design thinking

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The top 10 books behind Dark Matter Matters

Books are important to me. Growing up, almost every free wall in my parents’ house was lined with bookshelves, some of them stacked two deep.  I spent most of my pre- Red Hat career in book publishing, first working during college at The University of North Carolina Press. After college, I went to work for a literary agent named Rafe Sagalyn in Washington DC. Working for Rafe was a great experience because he built his reputation on big think/idea books and business books.

His first big book was the huge bestseller Megatrends by John Naisbitt back in the early 80s. When I was there, I personally got to work with, among others, Bill Strauss and Neil Howe on their great books about generational patterns in society (check out The Fourth Turning… very prophetic these days) and Don Peppers, author of some books back in the 90s like The 1:1 Future about relationship marketing that were the grandparents of today’s books on social media marketing.

I also got to play agent and author myself too. As an agent, I represented some of Tom Bodett’s work (yes, he is the Motel 6 guy, but was also a commentator on NPR) and sold a wonderful novel called The Frequency of Souls to FSG. As author, I helped Rafe write two “cutting edge” books about getting free and open access to government information (they have not aged well, I’m afraid).

Fast forwarding to today, Rafe actually was the agent for two recent big think books that I love, Authenticity and A Whole New Mind, so he is still making things happen.

After I left book publishing, reading became fun again. I read novels and travel literature for a while, nothing that made me think too much. But when I got to Red Hat, I relapsed and started reading the big think books like the ones I used to work on with Rafe. I thought it might be worth taking a few minutes to try to remember the books that have been the biggest influences on my thinking, and get them all down in one place, so here goes:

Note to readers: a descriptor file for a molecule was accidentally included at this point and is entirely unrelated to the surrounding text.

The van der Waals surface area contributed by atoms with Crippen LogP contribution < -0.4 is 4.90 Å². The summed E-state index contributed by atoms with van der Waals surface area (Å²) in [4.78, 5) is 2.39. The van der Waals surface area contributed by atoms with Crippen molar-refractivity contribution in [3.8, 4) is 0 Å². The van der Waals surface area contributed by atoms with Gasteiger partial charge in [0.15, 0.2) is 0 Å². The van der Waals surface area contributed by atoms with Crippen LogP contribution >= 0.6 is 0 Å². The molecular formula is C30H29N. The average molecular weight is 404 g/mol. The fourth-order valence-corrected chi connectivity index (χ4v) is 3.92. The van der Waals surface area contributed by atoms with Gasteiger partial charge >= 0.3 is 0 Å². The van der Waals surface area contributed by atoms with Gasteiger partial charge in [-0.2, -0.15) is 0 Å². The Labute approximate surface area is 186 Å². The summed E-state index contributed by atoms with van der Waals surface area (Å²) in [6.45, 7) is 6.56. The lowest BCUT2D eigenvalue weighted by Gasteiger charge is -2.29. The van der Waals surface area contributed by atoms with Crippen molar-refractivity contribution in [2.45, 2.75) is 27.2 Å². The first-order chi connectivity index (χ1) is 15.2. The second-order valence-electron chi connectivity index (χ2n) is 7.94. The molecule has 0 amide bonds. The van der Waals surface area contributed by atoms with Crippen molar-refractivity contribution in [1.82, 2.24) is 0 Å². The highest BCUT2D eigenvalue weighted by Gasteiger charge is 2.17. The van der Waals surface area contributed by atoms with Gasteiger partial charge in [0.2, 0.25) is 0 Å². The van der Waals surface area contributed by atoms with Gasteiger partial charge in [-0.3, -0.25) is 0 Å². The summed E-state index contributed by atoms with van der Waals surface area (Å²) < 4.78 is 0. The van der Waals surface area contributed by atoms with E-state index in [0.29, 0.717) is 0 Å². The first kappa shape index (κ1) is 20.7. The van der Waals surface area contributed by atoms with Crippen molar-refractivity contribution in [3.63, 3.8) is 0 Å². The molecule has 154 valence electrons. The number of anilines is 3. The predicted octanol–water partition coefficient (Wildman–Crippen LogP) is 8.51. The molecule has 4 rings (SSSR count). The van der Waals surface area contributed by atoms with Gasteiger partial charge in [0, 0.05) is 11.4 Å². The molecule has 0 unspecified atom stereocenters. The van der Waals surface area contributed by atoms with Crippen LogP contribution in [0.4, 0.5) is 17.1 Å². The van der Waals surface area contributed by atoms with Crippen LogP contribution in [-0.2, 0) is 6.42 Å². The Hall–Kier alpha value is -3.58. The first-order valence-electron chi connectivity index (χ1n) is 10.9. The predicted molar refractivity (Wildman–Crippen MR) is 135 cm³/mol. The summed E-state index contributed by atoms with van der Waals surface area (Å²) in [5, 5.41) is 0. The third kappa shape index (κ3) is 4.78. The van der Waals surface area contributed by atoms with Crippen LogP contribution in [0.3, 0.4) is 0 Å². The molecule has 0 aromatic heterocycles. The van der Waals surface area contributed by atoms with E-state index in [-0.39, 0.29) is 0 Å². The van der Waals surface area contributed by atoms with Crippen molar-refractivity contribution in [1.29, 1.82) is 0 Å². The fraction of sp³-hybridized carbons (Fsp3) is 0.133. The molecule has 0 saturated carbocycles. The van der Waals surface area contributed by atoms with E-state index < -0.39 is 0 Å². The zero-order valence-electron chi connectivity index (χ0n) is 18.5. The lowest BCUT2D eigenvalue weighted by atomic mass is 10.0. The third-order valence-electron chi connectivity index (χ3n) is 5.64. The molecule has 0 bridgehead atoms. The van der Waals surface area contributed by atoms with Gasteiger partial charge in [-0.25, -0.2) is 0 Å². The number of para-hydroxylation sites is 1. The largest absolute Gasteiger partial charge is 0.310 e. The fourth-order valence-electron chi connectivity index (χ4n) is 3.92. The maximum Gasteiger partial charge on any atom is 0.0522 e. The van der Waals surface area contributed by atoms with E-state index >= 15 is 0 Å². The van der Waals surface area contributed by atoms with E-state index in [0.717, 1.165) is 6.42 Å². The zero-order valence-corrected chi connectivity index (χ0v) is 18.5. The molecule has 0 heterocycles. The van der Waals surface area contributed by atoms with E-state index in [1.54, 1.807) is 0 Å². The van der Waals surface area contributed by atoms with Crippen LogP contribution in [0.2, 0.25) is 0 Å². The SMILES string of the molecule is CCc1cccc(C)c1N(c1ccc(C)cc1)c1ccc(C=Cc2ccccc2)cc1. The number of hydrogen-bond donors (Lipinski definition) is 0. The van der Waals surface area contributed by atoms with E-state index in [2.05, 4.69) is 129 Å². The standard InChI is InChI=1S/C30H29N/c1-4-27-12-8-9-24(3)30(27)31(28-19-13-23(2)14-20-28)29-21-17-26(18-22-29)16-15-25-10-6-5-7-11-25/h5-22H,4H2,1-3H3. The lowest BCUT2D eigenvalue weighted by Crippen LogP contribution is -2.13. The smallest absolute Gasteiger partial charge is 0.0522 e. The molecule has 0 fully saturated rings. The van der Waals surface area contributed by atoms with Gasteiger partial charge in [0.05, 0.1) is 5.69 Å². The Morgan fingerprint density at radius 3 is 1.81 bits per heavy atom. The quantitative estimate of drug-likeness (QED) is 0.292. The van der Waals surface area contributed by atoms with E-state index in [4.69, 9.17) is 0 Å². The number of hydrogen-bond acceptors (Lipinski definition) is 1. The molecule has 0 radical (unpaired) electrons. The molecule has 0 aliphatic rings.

Top 10 Dark Matter Matters books

Without these ten books, Dark Matter might not even matter to me.

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David Burney in BusinessWeek, Obama the first design thinking president?

David Burney’s blog post about Obama being the first “design thinking” president just got picked up by Bruce Nussbaum of BusinessWeek. Nussbaum is another one of those guys who gets it– he’s been writing about design thinking and innovation in business for quite some time.

Read the full text of Nussbaum’s article, entitled President Obama Goes Optimistic: Obama Is The Design President.

Fedora fails… and that’s a good thing!

Great post by Red Hat’s Karsten Wade on the role of failure in Fedora (and in life). One of the key tenets of both the open source and design thinking movements is the logo_fedoralogoidea of “failing fast.” To innovate, we need to overcome the fear of failure, and learn how, as Karsten notes, failure is a sign that we have pushed things to their limits. Because that’s where you have to be if you want to innovate:)

One of the gurus of the failing fast mentality is David Kelley of IDEO— the guy who started the Stanford “d-school” and a leader of the design thinking movement. Here’s a Fast Company article from a couple of years ago where he talks some more about how to suceed by failing fast.

Hey, I Wrote a Book!

The Ad-Free Brand: Secrets to Building Successful Brands in a Digital World

Available now in print and electronic versions.

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